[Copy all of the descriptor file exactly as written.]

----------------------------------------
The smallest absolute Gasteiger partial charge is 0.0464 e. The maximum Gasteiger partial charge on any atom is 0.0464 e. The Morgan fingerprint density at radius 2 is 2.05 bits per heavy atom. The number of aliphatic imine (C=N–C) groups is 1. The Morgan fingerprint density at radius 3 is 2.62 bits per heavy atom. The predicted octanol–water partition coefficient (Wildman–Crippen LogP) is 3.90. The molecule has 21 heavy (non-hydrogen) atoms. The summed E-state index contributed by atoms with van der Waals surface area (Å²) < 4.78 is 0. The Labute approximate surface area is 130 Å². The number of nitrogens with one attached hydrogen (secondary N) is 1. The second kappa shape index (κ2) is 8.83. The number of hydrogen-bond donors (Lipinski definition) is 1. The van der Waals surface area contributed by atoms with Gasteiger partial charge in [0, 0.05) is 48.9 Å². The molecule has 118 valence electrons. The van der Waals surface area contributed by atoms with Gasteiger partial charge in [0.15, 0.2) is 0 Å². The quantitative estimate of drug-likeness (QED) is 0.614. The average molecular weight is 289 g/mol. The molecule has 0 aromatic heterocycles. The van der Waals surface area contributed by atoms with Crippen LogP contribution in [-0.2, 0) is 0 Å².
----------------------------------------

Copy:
The smallest absolute Gasteiger partial charge is 0.0464 e. The maximum Gasteiger partial charge on any atom is 0.0464 e. The Morgan fingerprint density at radius 2 is 2.05 bits per heavy atom. The number of aliphatic imine (C=N–C) groups is 1. The Morgan fingerprint density at radius 3 is 2.62 bits per heavy atom. The predicted octanol–water partition coefficient (Wildman–Crippen LogP) is 3.90. The molecule has 21 heavy (non-hydrogen) atoms. The summed E-state index contributed by atoms with van der Waals surface area (Å²) < 4.78 is 0. The Labute approximate surface area is 130 Å². The number of nitrogens with one attached hydrogen (secondary N) is 1. The second kappa shape index (κ2) is 8.83. The number of hydrogen-bond donors (Lipinski definition) is 1. The van der Waals surface area contributed by atoms with Gasteiger partial charge in [0, 0.05) is 48.9 Å². The molecule has 118 valence electrons. The van der Waals surface area contributed by atoms with Gasteiger partial charge in [0.15, 0.2) is 0 Å². The quantitative estimate of drug-likeness (QED) is 0.614. The average molecular weight is 289 g/mol. The molecule has 0 aromatic heterocycles. The van der Waals surface area contributed by atoms with Crippen LogP contribution in [-0.2, 0) is 0 Å².